Now, however, in the aftermath of Prince Andrew’s BBC nightmare, it became obvious just how much of that corporate support depended on the good name of the duke and the palace.
“Businesses are not doing it for the good of their health,” said Bates. “They are doing it because the royal link is seen as advantageous.” The decision of whether to stick with the project after the BBC interview was a “hard-headed” one, Bates said, “—that Andrew loses.”
Stampede for the doors
Just three days after the interview aired, backers including KPMG, AstraZeneca, Standard Chartered and Inmarsat all publicly indicated they were looking to loosen their ties with Pitch@Palace; in the case of KPMG and AstraZeneca, sources with knowledge of the decisions told Fortune that they were prompted by Prince Andrew’s links to Epstein.
“Our three-year partnership with Pitch@Palace is due to expire at the end of this year and is currently being reviewed,” AstraZeneca said in a statement Tuesday.
City of London giant Barclays also said on Tuesday that it was “concerned about the current situation” and had placed its association with Pitch@Palace “under review.” (Barclays officially withdrew its support on Friday “in light of the current situation.”)
The worst of the blowback arguably came on Wednesday, when phone network and broadband provider British Telecom (BT) announced that it was also withdrawing its support—this time for The Duke of York Inspiring Digital Enterprise Award (iDEA), which helps high school graduates develop digital skills and was previously viewed as “a natural partner” for BT, according to a company statement.
In a withering aside, BT added that it was reviewing its relationship with iDEA “in light of recent developments,” but “might be able to work further with them, in the event of a change in their patronage.” Or put another way: without Prince Andrew.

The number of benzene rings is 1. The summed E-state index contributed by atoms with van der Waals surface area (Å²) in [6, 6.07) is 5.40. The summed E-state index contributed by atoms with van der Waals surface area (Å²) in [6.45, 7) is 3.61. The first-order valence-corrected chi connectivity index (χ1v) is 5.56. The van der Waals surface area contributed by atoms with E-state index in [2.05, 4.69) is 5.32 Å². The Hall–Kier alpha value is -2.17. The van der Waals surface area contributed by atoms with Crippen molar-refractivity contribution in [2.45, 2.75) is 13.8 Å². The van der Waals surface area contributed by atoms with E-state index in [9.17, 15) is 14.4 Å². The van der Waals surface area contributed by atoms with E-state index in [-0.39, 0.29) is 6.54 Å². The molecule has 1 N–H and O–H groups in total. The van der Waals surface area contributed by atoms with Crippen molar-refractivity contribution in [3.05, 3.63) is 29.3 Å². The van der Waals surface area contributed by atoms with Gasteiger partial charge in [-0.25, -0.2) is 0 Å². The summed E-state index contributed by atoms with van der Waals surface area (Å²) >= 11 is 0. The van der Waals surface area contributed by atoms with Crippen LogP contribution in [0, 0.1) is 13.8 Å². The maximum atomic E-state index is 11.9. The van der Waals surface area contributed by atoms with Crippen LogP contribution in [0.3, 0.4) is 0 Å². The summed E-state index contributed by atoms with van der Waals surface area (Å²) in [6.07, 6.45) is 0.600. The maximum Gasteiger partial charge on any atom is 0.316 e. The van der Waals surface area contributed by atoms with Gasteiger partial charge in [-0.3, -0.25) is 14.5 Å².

By Wednesday afternoon, the trickle of firms deserting the duke showed signs of turning into a flood, with at least 15 of Prince Andrew’s corporate backers and charitable interests—Advertising Week, Gravity Road, the University of Wollongong in Australia and the National Society for the Prevention of Cruelty to Children, to name a few—all publicly indicated that they were re-evaluating their ties, threatening the state of Prince Andrew’s private and—crucially—royal roles.
Royal damage control
Buckingham Palace was swift to act.
“It has become clear to me over the last few days that the circumstances relating to my former association with Jeffrey Epstein has become a major disruption to my family’s work and the valuable work going on in the many organisations and charities that I am proud to support,” Prince Andrew said in an unprecedented statement, released Wednesday evening.
“Therefore, I have asked Her Majesty if I may step back from public duties for the foreseeable future, and she has given her permission,” he said.
In a sign of contrition that was entirely missing from the BBC interview, he added that he continued to “unequivocally regret” his association with Epstein, which dates back to 1999 and continued long after the financier was sentenced for procuring a minor for prostitution in June 2008.
“His suicide has left many unanswered questions, particularly for his victims, and I deeply sympathize with everyone who has been affected and wants some form of closure,” added the duke. “I can only hope that, in time, they will be able to rebuild their lives.”
In a nod to the allegations of a Giuffre—who claims they had sex when she was just 17—he added: “Of course, I am willing to help any appropriate law enforcement agency with their investigations, if required.”
For Prince Andrew, the future is now highly uncertain. A Buckingham Palace spokesperson said the duke will continue to work on Pitch@Palace, “and will look at how he takes this forward outside his public duties and outside of Buckingham Palace.”
“We recognize there will be a period of time while this transition takes place,” the spokesperson said.
For the project’s corporate backers, however, the situation was clear from the moment his sit-down with BBC aired, and their blowback confirmed that the prince’s enormous missteps carried more weight than the average tabloid fodder.
“A prince with access to Buckingham Palace is one thing,” said Royalty Inc. author Bates. A prince with links to an alleged sex trafficker—and a prince who appears reticent to wholeheartedly condemn such behavior—is another.